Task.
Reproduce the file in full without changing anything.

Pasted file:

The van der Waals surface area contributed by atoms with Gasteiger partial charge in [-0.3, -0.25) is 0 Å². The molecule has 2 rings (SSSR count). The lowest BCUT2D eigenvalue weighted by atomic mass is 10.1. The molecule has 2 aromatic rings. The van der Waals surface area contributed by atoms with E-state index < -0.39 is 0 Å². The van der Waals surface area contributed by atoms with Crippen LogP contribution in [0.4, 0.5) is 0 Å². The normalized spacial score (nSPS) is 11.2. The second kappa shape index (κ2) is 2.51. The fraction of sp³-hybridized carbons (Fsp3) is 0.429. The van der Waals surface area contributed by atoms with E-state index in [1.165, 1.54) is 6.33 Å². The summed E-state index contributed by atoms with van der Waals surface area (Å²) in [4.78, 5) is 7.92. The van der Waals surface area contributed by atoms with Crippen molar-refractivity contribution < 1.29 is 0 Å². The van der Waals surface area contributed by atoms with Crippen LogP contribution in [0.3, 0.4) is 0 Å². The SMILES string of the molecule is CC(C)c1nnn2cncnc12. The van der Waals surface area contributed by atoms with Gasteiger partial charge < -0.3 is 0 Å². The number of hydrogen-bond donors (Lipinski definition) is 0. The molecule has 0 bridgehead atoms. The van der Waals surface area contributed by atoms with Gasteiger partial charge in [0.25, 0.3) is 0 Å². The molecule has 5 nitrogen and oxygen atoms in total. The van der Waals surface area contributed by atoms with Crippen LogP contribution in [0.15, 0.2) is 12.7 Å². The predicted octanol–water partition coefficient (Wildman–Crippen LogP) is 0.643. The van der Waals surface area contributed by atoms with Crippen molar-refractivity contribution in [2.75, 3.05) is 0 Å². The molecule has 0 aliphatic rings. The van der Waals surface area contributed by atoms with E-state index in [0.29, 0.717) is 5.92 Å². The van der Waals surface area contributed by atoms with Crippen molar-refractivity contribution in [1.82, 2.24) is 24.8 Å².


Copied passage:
The van der Waals surface area contributed by atoms with Gasteiger partial charge in [-0.3, -0.25) is 0 Å². The molecule has 2 rings (SSSR count). The lowest BCUT2D eigenvalue weighted by atomic mass is 10.1. The molecule has 2 aromatic rings. The van der Waals surface area contributed by atoms with E-state index < -0.39 is 0 Å². The van der Waals surface area contributed by atoms with Crippen LogP contribution in [0.4, 0.5) is 0 Å². The normalized spacial score (nSPS) is 11.2. The second kappa shape index (κ2) is 2.51. The fraction of sp³-hybridized carbons (Fsp3) is 0.429. The van der Waals surface area contributed by atoms with E-state index in [1.165, 1.54) is 6.33 Å². The summed E-state index contributed by atoms with van der Waals surface area (Å²) in [4.78, 5) is 7.92. The van der Waals surface area contributed by atoms with Crippen molar-refractivity contribution < 1.29 is 0 Å². The van der Waals surface area contributed by atoms with Crippen LogP contribution in [0.3, 0.4) is 0 Å². The SMILES string of the molecule is CC(C)c1nnn2cncnc12. The van der Waals surface area contributed by atoms with Gasteiger partial charge < -0.3 is 0 Å². The number of hydrogen-bond donors (Lipinski definition) is 0. The molecule has 0 bridgehead atoms. The van der Waals surface area contributed by atoms with Gasteiger partial charge in [0.25, 0.3) is 0 Å². The molecule has 5 nitrogen and oxygen atoms in total. The van der Waals surface area contributed by atoms with Crippen LogP contribution in [0.15, 0.2) is 12.7 Å². The predicted octanol–water partition coefficient (Wildman–Crippen LogP) is 0.643. The van der Waals surface area contributed by atoms with Crippen molar-refractivity contribution in [2.75, 3.05) is 0 Å². The molecule has 0 aliphatic rings. The van der Waals surface area contributed by atoms with E-state index in [0.29, 0.717) is 5.92 Å². The van der Waals surface area contributed by atoms with Crippen molar-refractivity contribution in [1.82, 2.24) is 24.8 Å².